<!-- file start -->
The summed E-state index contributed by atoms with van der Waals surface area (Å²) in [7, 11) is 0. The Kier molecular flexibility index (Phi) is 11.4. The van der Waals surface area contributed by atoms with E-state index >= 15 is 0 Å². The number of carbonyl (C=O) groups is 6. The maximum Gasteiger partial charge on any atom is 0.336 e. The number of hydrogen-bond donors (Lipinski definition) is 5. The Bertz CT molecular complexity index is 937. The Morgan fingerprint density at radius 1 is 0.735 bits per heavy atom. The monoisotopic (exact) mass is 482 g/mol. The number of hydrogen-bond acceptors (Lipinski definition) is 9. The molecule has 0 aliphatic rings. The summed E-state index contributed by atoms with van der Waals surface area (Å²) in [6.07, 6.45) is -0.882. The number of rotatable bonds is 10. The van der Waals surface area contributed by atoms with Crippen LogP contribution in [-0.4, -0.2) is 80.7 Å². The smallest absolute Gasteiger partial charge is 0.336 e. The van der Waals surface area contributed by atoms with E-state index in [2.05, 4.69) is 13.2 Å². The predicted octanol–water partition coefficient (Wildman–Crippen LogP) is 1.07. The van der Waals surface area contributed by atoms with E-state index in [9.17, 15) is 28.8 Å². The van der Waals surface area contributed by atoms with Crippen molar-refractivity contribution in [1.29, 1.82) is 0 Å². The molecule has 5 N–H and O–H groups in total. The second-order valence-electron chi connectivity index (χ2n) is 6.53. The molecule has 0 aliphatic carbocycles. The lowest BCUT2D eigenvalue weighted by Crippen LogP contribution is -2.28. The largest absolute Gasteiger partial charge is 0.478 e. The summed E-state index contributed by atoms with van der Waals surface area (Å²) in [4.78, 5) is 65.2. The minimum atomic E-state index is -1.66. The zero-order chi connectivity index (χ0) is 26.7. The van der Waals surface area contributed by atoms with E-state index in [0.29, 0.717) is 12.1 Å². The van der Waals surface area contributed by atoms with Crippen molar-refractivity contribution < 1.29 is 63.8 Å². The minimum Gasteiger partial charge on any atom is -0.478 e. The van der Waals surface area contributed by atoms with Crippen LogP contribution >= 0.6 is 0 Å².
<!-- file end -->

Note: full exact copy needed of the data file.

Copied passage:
The summed E-state index contributed by atoms with van der Waals surface area (Å²) in [7, 11) is 0. The Kier molecular flexibility index (Phi) is 11.4. The van der Waals surface area contributed by atoms with E-state index >= 15 is 0 Å². The number of carbonyl (C=O) groups is 6. The maximum Gasteiger partial charge on any atom is 0.336 e. The number of hydrogen-bond donors (Lipinski definition) is 5. The Bertz CT molecular complexity index is 937. The Morgan fingerprint density at radius 1 is 0.735 bits per heavy atom. The monoisotopic (exact) mass is 482 g/mol. The number of hydrogen-bond acceptors (Lipinski definition) is 9. The molecule has 0 aliphatic rings. The summed E-state index contributed by atoms with van der Waals surface area (Å²) in [6.07, 6.45) is -0.882. The number of rotatable bonds is 10. The van der Waals surface area contributed by atoms with Crippen LogP contribution in [-0.4, -0.2) is 80.7 Å². The smallest absolute Gasteiger partial charge is 0.336 e. The van der Waals surface area contributed by atoms with E-state index in [2.05, 4.69) is 13.2 Å². The predicted octanol–water partition coefficient (Wildman–Crippen LogP) is 1.07. The van der Waals surface area contributed by atoms with E-state index in [9.17, 15) is 28.8 Å². The van der Waals surface area contributed by atoms with Crippen molar-refractivity contribution in [1.29, 1.82) is 0 Å². The molecule has 5 N–H and O–H groups in total. The second-order valence-electron chi connectivity index (χ2n) is 6.53. The molecule has 0 aliphatic carbocycles. The lowest BCUT2D eigenvalue weighted by Crippen LogP contribution is -2.28. The largest absolute Gasteiger partial charge is 0.478 e. The summed E-state index contributed by atoms with van der Waals surface area (Å²) in [4.78, 5) is 65.2. The minimum atomic E-state index is -1.66. The zero-order chi connectivity index (χ0) is 26.7. The van der Waals surface area contributed by atoms with E-state index in [0.29, 0.717) is 12.1 Å². The van der Waals surface area contributed by atoms with Crippen molar-refractivity contribution < 1.29 is 63.8 Å². The minimum Gasteiger partial charge on any atom is -0.478 e. The van der Waals surface area contributed by atoms with Crippen LogP contribution >= 0.6 is 0 Å².